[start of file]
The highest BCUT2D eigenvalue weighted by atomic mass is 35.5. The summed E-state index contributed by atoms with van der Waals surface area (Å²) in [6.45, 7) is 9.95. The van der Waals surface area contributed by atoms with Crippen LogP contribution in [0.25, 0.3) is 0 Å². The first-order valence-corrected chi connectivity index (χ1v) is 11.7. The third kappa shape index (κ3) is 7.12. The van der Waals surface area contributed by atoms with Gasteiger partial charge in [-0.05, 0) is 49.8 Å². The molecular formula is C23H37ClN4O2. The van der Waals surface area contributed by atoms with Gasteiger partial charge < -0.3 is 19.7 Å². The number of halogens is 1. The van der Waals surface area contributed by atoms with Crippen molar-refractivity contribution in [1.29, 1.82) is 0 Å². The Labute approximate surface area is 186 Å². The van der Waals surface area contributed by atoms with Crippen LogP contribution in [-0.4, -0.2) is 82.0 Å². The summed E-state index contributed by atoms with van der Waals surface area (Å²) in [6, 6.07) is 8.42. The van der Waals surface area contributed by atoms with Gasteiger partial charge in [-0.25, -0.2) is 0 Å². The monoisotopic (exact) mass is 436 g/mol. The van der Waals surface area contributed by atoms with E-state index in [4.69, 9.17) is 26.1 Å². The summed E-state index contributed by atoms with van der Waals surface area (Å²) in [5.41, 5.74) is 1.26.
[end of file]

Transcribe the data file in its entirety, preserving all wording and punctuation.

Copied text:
The highest BCUT2D eigenvalue weighted by atomic mass is 35.5. The summed E-state index contributed by atoms with van der Waals surface area (Å²) in [6.45, 7) is 9.95. The van der Waals surface area contributed by atoms with Crippen LogP contribution in [0.25, 0.3) is 0 Å². The first-order valence-corrected chi connectivity index (χ1v) is 11.7. The third kappa shape index (κ3) is 7.12. The van der Waals surface area contributed by atoms with Gasteiger partial charge in [-0.05, 0) is 49.8 Å². The molecular formula is C23H37ClN4O2. The van der Waals surface area contributed by atoms with Gasteiger partial charge < -0.3 is 19.7 Å². The number of halogens is 1. The van der Waals surface area contributed by atoms with Crippen molar-refractivity contribution in [1.29, 1.82) is 0 Å². The Labute approximate surface area is 186 Å². The van der Waals surface area contributed by atoms with Crippen LogP contribution in [-0.4, -0.2) is 82.0 Å². The summed E-state index contributed by atoms with van der Waals surface area (Å²) in [6, 6.07) is 8.42. The van der Waals surface area contributed by atoms with Gasteiger partial charge in [-0.25, -0.2) is 0 Å². The monoisotopic (exact) mass is 436 g/mol. The van der Waals surface area contributed by atoms with E-state index in [4.69, 9.17) is 26.1 Å². The summed E-state index contributed by atoms with van der Waals surface area (Å²) in [5.41, 5.74) is 1.26.